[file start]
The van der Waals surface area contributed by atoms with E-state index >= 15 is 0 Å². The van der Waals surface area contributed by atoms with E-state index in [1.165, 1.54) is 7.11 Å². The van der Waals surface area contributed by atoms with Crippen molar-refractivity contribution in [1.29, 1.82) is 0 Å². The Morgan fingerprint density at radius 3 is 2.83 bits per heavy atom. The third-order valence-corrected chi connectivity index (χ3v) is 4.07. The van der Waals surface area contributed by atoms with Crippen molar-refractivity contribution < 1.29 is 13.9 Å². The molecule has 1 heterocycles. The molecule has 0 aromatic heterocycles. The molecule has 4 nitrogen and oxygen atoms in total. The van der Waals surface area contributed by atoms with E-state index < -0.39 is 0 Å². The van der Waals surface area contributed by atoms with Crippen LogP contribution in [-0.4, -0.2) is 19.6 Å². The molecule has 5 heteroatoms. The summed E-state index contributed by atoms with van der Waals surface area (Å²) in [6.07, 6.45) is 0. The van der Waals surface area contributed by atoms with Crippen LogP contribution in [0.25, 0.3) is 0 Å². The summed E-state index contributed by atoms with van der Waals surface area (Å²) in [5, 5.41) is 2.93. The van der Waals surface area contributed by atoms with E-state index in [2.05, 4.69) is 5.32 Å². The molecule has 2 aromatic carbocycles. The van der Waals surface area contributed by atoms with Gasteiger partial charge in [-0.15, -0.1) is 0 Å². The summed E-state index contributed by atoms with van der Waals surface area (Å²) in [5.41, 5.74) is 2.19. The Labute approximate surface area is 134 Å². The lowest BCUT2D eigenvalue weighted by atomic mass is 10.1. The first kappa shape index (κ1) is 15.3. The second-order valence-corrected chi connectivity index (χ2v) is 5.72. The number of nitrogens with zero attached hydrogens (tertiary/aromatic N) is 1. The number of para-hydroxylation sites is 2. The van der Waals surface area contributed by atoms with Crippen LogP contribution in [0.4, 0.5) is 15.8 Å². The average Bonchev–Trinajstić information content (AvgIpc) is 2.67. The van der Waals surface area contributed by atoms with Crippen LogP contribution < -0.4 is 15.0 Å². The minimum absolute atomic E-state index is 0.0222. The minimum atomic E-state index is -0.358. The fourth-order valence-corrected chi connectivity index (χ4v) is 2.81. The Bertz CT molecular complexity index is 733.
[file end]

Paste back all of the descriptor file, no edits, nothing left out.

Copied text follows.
The van der Waals surface area contributed by atoms with E-state index >= 15 is 0 Å². The van der Waals surface area contributed by atoms with E-state index in [1.165, 1.54) is 7.11 Å². The van der Waals surface area contributed by atoms with Crippen molar-refractivity contribution in [1.29, 1.82) is 0 Å². The Morgan fingerprint density at radius 3 is 2.83 bits per heavy atom. The third-order valence-corrected chi connectivity index (χ3v) is 4.07. The van der Waals surface area contributed by atoms with Crippen molar-refractivity contribution < 1.29 is 13.9 Å². The molecule has 1 heterocycles. The molecule has 0 aromatic heterocycles. The molecule has 4 nitrogen and oxygen atoms in total. The van der Waals surface area contributed by atoms with E-state index < -0.39 is 0 Å². The van der Waals surface area contributed by atoms with Crippen LogP contribution in [-0.4, -0.2) is 19.6 Å². The molecule has 5 heteroatoms. The summed E-state index contributed by atoms with van der Waals surface area (Å²) in [6.07, 6.45) is 0. The van der Waals surface area contributed by atoms with Crippen LogP contribution in [0.25, 0.3) is 0 Å². The summed E-state index contributed by atoms with van der Waals surface area (Å²) in [5, 5.41) is 2.93. The van der Waals surface area contributed by atoms with E-state index in [2.05, 4.69) is 5.32 Å². The molecule has 2 aromatic carbocycles. The van der Waals surface area contributed by atoms with Gasteiger partial charge in [-0.15, -0.1) is 0 Å². The summed E-state index contributed by atoms with van der Waals surface area (Å²) in [5.41, 5.74) is 2.19. The Labute approximate surface area is 134 Å². The lowest BCUT2D eigenvalue weighted by atomic mass is 10.1. The first kappa shape index (κ1) is 15.3. The second-order valence-corrected chi connectivity index (χ2v) is 5.72. The number of nitrogens with zero attached hydrogens (tertiary/aromatic N) is 1. The number of para-hydroxylation sites is 2. The van der Waals surface area contributed by atoms with Crippen LogP contribution in [0.4, 0.5) is 15.8 Å². The average Bonchev–Trinajstić information content (AvgIpc) is 2.67. The van der Waals surface area contributed by atoms with Crippen LogP contribution < -0.4 is 15.0 Å². The minimum absolute atomic E-state index is 0.0222. The minimum atomic E-state index is -0.358. The fourth-order valence-corrected chi connectivity index (χ4v) is 2.81. The Bertz CT molecular complexity index is 733.